Research cases

Success stories of our family history research

An unknown sister — Leipzig, 1920s-1930s

The client’s father was born in Leipzig and managed to emigrate to Palestine as a young man, but died when the client was an infant. We found his birth entry at the local registry and discovered that he had a sister, unbeknownst to our client. This younger sister sadly perished in Auschwitz. Our client was finally able to add her name to Yad Vashem’s pages of testimony, and she was not forgotten anymore. We also managed to find a photograph of our client’s father as a boyscout in a publication on Leipzig’s Jewish community.

An unknown mother — Berlin, 1920s

The client was born in 1923 and came to Palestine with father, mother and sister in the 1930s. Yet she always had a distant memory of another mother. After her parents passed, she discovered that there had indeed been another woman. Her real mother had died from the flu in 1925, and we managed to find her beautifully-preserved grave on the Berlin Weissensee cemetery. Its heartbreaking inscription made the client realize that her father was so overwhelmed by grief that he decided to lie, calling his second wife “mother”. This client was a sweet old lady and she developed the habit of calling regularly until she passed away a few years ago, blessed be her memory.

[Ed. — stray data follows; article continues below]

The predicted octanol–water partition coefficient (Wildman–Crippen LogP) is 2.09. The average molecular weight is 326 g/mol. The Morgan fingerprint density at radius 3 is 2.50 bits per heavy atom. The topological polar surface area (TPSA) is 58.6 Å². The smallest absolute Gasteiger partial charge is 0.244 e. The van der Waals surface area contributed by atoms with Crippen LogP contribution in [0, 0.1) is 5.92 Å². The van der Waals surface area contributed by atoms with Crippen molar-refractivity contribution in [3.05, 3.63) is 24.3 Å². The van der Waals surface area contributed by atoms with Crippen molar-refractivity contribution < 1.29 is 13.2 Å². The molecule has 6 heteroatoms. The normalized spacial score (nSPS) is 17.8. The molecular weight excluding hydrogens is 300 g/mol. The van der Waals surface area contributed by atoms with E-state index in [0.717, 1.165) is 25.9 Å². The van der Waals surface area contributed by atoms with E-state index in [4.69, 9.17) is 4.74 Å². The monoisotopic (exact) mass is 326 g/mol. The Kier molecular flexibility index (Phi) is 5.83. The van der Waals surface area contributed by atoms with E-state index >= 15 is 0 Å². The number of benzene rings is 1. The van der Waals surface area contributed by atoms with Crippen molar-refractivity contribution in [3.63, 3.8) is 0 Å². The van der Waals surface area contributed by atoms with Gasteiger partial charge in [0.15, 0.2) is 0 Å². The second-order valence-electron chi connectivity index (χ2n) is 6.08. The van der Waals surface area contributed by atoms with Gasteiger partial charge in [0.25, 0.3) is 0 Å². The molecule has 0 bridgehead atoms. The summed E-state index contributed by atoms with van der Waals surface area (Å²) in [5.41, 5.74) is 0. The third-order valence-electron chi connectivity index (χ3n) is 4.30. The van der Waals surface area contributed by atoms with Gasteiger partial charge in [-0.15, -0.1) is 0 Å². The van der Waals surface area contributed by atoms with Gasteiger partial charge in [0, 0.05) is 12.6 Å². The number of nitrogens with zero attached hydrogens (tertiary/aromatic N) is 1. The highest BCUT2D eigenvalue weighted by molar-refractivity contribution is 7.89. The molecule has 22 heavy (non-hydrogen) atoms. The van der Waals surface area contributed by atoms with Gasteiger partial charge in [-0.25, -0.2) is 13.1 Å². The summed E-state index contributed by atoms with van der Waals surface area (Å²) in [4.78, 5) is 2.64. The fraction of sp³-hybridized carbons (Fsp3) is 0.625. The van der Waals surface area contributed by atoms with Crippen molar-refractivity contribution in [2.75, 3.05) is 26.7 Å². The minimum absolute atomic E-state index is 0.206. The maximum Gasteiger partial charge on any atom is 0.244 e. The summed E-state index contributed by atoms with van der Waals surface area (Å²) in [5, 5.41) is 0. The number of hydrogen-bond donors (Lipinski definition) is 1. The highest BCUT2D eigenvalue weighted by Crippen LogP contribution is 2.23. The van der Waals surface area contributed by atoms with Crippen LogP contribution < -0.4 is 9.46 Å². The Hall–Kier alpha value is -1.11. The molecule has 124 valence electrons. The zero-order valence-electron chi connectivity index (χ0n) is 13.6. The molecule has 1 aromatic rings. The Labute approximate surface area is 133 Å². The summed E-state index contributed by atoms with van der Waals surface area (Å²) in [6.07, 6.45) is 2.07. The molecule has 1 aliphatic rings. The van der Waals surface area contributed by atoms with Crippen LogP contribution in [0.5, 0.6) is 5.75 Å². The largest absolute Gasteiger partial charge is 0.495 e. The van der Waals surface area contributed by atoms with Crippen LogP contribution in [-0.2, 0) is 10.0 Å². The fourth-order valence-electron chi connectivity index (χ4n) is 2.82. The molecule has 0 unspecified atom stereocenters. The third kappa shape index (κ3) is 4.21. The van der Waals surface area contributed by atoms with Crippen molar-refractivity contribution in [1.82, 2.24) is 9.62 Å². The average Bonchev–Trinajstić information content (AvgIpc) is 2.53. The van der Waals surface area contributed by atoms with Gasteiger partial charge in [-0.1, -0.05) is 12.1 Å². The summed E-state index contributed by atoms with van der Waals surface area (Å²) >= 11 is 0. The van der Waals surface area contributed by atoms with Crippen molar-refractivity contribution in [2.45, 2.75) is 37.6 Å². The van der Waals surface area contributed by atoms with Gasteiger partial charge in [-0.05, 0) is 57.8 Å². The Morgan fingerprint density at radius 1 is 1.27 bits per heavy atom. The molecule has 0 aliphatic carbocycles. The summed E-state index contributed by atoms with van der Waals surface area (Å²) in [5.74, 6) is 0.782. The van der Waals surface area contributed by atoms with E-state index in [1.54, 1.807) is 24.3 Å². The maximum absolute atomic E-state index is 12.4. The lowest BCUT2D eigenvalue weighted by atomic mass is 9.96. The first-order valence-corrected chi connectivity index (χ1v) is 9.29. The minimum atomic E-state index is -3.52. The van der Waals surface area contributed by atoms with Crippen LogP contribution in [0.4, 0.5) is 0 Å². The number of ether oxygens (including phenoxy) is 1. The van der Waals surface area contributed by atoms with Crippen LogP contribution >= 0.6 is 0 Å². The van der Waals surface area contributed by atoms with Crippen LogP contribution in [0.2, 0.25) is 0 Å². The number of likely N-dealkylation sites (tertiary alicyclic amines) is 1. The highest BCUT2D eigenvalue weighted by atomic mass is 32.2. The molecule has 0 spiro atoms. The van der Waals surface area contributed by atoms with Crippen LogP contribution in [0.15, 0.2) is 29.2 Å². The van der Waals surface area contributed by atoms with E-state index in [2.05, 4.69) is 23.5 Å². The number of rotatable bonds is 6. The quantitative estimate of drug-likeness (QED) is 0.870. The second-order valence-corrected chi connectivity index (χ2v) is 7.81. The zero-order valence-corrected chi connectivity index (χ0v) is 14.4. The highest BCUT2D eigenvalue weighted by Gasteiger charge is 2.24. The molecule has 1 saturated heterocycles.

Child from the DP camp — US Occupation Zone, 1950s

The client was born in a so-called “DP camp”, a camp for survivors of the Nazi camps immediately after the war, in the US occupation zone of Germany. He came to Israel with his parents as a child. After the death of his father, and, later, his mother, he found a document that stated that his biological mother had given him up as a child and his mother was only his step-mother. We directed him to the archives of ITS Arolsen, where he could find more information on his real mother.